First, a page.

Finance Minister Goodall Gondwe is a man with a rare privilege of being behind most of the economic and financial decisions this country has had since independence.
He was there, during Kamuzu Banda’s dictatorship, working as key civil servant in the ministry of finance. He, later, moved to International Monetary Fund (IMF) where he was critical in deciding and shaping the tone and course of Africa’s economies—Malawi inclusive.
He, then, returned home in the early 2000s and became a key economic figure in government when he worked as the economic adviser to then president Bakili Muluzi.
His central role in the economy expanded even further when he became the finance minister during the Bingu wa Mutharika regime.
We all know, of course, how Gondwe’s hold to the economy remained intact even before the incumbent leader Peter Mutharika returned him to finance ministry.
He worked as a Minister of Local Government, then Energy and Mining, and when Bingu died, former president Joyce Banda made him Minister of Economic Planning and Development.
Surely, as a planner and an executor, both at an international and local scene, the story of Malawi’s economy journey is incomplete without a mention of Gondwe.
That is why as we continue to reflect on why we are still poor after 51 years of independence; it is not enough to just narrow the focus on scrutinising policies.
Figures like Gondwe, who have spawned the best part of our economy decisions for years, deserves scrutiny, too.
We need, today, to ask ourselves tough questions regarding the relevance of people that have always been behind our economic decisions.
How relevant, in the 51 years, has Gondwe been to the economy as a key actor in planning and executing our economic decisions?
I am not saying that Gondwe is the one behind this economic disaster. Please don’t get me wrong. All I am questioning is the justification of still having the same faces behind yesterday strings of failures defining our economic decisions.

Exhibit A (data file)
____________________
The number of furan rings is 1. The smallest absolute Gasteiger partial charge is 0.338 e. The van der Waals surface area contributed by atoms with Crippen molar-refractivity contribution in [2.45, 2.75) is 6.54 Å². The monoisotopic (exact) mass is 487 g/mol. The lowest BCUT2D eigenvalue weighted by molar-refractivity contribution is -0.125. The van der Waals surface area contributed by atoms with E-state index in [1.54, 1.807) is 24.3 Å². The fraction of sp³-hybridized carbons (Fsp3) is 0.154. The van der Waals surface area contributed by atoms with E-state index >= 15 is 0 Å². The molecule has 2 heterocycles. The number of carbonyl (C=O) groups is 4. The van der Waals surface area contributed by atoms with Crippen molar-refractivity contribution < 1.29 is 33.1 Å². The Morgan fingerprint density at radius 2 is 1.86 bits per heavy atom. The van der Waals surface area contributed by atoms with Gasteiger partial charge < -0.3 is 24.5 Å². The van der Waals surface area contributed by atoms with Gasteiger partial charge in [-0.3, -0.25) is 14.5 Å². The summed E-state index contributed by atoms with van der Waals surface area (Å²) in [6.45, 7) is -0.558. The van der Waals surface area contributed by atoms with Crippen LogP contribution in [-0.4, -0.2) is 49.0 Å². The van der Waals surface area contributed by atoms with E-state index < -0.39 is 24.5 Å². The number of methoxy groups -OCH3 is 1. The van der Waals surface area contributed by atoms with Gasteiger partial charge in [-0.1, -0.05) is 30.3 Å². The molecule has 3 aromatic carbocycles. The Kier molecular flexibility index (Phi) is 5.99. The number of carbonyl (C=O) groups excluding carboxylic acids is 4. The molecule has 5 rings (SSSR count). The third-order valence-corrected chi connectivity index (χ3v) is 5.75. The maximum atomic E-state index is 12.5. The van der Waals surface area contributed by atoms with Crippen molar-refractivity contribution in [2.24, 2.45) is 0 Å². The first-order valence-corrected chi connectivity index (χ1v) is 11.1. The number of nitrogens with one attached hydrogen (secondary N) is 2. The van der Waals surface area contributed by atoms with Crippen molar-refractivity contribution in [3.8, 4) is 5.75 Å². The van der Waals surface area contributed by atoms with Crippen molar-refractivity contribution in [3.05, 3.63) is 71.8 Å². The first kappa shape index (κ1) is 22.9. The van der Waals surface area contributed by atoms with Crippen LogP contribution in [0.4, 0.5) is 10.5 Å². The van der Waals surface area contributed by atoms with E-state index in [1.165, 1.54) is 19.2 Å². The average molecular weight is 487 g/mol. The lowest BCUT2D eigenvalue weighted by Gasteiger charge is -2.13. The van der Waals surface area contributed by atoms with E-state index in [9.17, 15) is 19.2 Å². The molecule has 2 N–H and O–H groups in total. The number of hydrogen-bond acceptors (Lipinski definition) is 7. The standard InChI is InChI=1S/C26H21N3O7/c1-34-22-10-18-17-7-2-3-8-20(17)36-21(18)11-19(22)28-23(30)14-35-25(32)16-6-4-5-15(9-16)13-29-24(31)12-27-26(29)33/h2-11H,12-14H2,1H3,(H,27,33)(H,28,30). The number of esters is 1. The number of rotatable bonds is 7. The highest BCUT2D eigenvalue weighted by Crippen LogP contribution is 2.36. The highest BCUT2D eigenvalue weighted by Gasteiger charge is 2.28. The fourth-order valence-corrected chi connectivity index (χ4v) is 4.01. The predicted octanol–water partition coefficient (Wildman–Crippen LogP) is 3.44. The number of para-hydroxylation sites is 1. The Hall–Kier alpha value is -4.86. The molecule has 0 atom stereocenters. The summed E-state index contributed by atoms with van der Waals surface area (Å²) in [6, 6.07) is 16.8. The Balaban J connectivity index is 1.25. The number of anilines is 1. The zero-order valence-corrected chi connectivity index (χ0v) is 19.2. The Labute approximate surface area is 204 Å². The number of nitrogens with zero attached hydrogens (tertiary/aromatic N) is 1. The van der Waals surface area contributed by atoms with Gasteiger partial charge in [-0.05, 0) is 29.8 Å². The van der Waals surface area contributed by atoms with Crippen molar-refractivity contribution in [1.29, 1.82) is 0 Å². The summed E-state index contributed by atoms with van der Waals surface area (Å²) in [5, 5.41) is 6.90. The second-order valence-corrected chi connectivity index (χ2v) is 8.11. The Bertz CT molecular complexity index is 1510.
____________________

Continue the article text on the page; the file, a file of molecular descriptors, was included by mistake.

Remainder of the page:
Does it make sense?
In no way, I must emphasise, is this opinion an attempt to discredit the character of Mr Goodall Gondwe. I believe he has always been a humble civil servant.
However, Gondwe’s job, not him, has been at the heart of defining the lives of millions in the country.
All we have experienced, in the 51 years of independence, is a steady oversupply of politicians, with top civil servant as their accomplices, with one goal: primitive accumulation of public resources. In pursuit of that goal, they have all frustrated the country’s long-term development goals for short and idiosyncratic ones that, till date, continue to trap Malawians in the web of poverty.
Against such a context, where do we locate the role of influential figures like Gondwe? Have they helped to reduce or accelerate the problem?
When we blame the IMF for imposing policies that stifle our local economies, what do we think of Gondwe who was one of its trusted financial minds?
When Germany and other developmental partners close their donor tap in 2003 due to massive corruption during the Muluzi regime, where do we locate Gondwe who, then, was an economic adviser to the president?
I appreciate the role Gondwe played, during the Bingu era, of emphasising financial prudence that saw IMF and World Bank writing off the billions we owed them. But why should we celebrate when reports indicate that by 2009 our debts levels had, again, skyrocketed?
When Bingu was adamant in devaluing the overvalued local currency, something that does not need one to understand economics to appreciate it was irrational, where was Gondwe to make things right?
Or when we talk about massive looting of public resources—the Muluzi’s K1.7 billion, Bingu’s K61 billion wealth, the K577 billion query, the Cashgate—where do we locate Gondwe who, in all this, was a leader in the country’s financial management?
Today, under Peter Mutharika, the administration is keeping hospitals dry at the expense of nonsensical programmes like Malata subsidy, where is Gondwe in this? n